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conjugacy classes

How many groups with exactly two conjugacy classes?

mbhatia writes:

> How many groups with exactly two conjugacy classes?

It is a result of Higman, Neumann and Neumann that every torsion-free group embeds in such a group. So the number of such groups exceeds any cardinal number.

For finite groups, there is only one: the cyclic group of order 2.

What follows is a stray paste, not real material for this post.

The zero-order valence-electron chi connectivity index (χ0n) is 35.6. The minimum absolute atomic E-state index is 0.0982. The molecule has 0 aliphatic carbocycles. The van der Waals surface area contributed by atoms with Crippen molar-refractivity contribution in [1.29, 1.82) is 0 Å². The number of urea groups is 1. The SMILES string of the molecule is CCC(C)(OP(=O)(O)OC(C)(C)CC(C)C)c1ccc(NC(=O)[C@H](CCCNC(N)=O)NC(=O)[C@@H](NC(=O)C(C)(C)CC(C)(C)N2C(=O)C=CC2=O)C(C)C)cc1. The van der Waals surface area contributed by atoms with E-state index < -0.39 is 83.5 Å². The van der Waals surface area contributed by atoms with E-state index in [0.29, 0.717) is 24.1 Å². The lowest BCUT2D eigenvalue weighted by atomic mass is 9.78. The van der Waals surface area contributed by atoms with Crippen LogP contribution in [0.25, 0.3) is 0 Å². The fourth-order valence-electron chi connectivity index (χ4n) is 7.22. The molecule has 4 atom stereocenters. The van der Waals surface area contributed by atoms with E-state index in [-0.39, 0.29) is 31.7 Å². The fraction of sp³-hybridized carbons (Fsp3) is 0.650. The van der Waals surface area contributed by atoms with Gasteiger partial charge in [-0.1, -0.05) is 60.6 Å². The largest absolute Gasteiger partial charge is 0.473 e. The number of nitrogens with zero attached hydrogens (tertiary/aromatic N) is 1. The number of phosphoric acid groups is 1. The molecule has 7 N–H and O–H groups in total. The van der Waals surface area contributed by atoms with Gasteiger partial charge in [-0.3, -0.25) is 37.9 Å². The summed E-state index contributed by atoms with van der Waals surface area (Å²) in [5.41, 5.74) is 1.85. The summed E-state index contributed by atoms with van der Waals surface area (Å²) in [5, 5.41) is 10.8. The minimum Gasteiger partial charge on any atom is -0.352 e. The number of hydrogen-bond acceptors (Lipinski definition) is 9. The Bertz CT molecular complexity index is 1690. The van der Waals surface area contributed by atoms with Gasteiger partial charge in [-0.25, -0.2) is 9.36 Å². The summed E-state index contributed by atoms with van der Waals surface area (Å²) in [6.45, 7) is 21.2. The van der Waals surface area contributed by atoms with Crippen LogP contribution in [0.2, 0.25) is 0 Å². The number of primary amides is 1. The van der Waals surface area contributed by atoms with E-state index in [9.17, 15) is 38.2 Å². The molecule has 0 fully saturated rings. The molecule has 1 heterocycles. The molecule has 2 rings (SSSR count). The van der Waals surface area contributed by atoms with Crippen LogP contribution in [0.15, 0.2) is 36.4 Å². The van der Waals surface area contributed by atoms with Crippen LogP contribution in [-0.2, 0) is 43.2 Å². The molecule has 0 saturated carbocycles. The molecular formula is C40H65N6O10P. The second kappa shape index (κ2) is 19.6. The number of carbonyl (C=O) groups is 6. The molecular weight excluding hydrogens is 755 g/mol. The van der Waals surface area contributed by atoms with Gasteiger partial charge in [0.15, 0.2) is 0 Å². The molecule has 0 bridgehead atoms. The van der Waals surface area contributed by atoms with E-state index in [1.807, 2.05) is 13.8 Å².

If there are only two conjugacy classes, then it is easy to see that the group must be simple, since a normal subgroup is a union of conjugacy classes. Also, every non-identity element must have the same order, and this order must be a prime (otherwise the element would have non-trivial powers of smaller order). So the group is a simple p-group, therefore cyclic of order p. But these groups are abelian, so each element forms a singleton conjugacy class. Hence p=2 is the only possibility.

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